The key word is reconciliation. USAID’s Office of Transitions Initiatives (OTI) has developed as comprehensive a tool kit to bring about reconciliation as any group in the international community. That rapid response tool kit includes demobilization and reintegration of combatants into society; support for new democratic institutions and for media outlets that promote positive messages; the creation of local programs that bring people together around community-wide projects; and training programs to enhance employment prospects. We have had great success in promoting the principles and methods of OTI internationally, and now we see other bilateral and multilateral donors creating their own transition units.
The third category involves nations whose fault lines are not so obvious and where conflict may be a few years or a single precipitous event away. This is the most difficult category because the fault lines can only be perceived after careful analysis. This is where the U.S. government and the international community are weakest. Sometimes the analysis is sufficient but it remains in the deepest recesses of government and is not acted on. Too often there is no incentive to undertake analysis that might reveal bad news that may be a few years in the future.
We need to develop a “culture of prevention” within the U.S. government and the UN system. This will not be easy but if the Genocide Convention and the UN Declaration are to have continued relevance into the next century, we need to combine the deterrence those documents and international tribunals offer with the preemptive steps that will identify and eliminate the root causes of conflict.
Let me suggest some specific tools that we might employ in this effort to prevent conflict. These ideas are my own. There is no consensus yet formed within the U.S. Government but we are beginning the process of trying to form that consensus.
Perhaps the most difficult issue involves our need to intervene militarily when genocide is imminent. As President Clinton said in Rwanda, it took the Security Council several years to reach consensus to use force in Bosnia, yet the genocide in Rwanda occurred over a matter of days and weeks. If we believe in a “never again” standard, we must develop the capacity for rapid response. If in the aftermath of the Shah’s fall from power in 1979, we could develop a rapid response task force to prevent Soviet incursion into the oil-rich Persian Gulf, can we not develop such a capacity when millions of lives are threatened by genocide? If we are unwilling to perform this function, should we not help train forces in the various regions that are prepared to act as we are now doing in Africa?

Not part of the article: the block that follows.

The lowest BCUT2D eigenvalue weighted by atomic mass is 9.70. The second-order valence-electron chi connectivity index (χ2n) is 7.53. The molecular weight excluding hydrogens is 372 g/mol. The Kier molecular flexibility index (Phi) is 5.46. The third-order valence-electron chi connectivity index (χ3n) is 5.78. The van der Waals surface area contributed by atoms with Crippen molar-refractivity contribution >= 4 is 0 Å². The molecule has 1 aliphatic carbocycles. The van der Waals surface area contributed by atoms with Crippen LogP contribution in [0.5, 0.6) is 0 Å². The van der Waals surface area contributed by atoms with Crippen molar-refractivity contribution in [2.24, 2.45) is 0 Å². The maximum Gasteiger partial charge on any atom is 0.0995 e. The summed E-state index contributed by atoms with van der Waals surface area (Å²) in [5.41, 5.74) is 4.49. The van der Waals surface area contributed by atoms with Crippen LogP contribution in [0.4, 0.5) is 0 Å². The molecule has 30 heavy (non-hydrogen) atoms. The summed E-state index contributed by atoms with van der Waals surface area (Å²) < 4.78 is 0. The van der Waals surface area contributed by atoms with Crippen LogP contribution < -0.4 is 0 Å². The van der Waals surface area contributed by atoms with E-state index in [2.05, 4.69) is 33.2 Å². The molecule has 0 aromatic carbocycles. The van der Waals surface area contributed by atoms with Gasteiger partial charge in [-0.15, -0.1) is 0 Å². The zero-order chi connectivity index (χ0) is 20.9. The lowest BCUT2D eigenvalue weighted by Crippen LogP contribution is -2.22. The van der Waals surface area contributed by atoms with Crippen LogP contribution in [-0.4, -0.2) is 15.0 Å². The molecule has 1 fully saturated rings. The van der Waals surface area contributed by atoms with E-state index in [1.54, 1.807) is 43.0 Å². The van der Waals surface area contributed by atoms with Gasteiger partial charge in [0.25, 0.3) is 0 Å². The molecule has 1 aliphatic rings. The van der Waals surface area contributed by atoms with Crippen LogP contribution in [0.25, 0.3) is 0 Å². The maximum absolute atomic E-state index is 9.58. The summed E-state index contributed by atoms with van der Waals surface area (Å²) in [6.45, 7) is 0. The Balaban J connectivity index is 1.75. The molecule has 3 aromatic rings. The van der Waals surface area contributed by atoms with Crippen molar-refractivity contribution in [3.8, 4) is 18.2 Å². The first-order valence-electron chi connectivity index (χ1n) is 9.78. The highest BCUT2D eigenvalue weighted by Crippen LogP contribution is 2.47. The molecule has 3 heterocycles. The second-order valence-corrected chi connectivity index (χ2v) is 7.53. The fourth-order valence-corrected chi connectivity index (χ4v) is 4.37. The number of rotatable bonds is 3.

These rhetorical questions are of course meant to challenge. We need to address this fundamental moral question in a world where population growth, poverty and alienation could well present us with more Rwandas. Do we believe in “never again” or are we more willing to protect the oil that assures our way of life than the millions of human beings that may be threatened by genocide?
A second suggestion -- equally controversial -- is whether we are willing to address the trade in weapons that has so transformed the conflicts of the developing world. I remember the day when combatants in developing countries used to run out of ammunition. No more. These conflicts go on and on.
The international system has developed methods for observing and collaborating on various types of cross-border crime, particularly narcotics trafficking. But we do not do an adequate job of following illicit sales of weapons. Far too many of these small arms are sold legitimately to dealers who find illegitimate means to then take them available to governments and insurgent groups.
Meanwhile, military spending in the poor countries is in many cases far in excess of security needs. These expenditures are occurring at the expense of education and health care programs -- at the expense of development. We need to help people understand that a healthy and well educated population is a better investment in stability than weaponry.
Under this same heading, we need to more firmly deal with paramilitary groups around the world. These are often the worst human rights abusers, and their creation as shadow military groups often precedes mass violence. From the Ustashe in Croatia during World War II to the Interahamwe, to the recent developments in Indonesia where the military has begun to arm Muslim militias, these groups are nothing but trouble.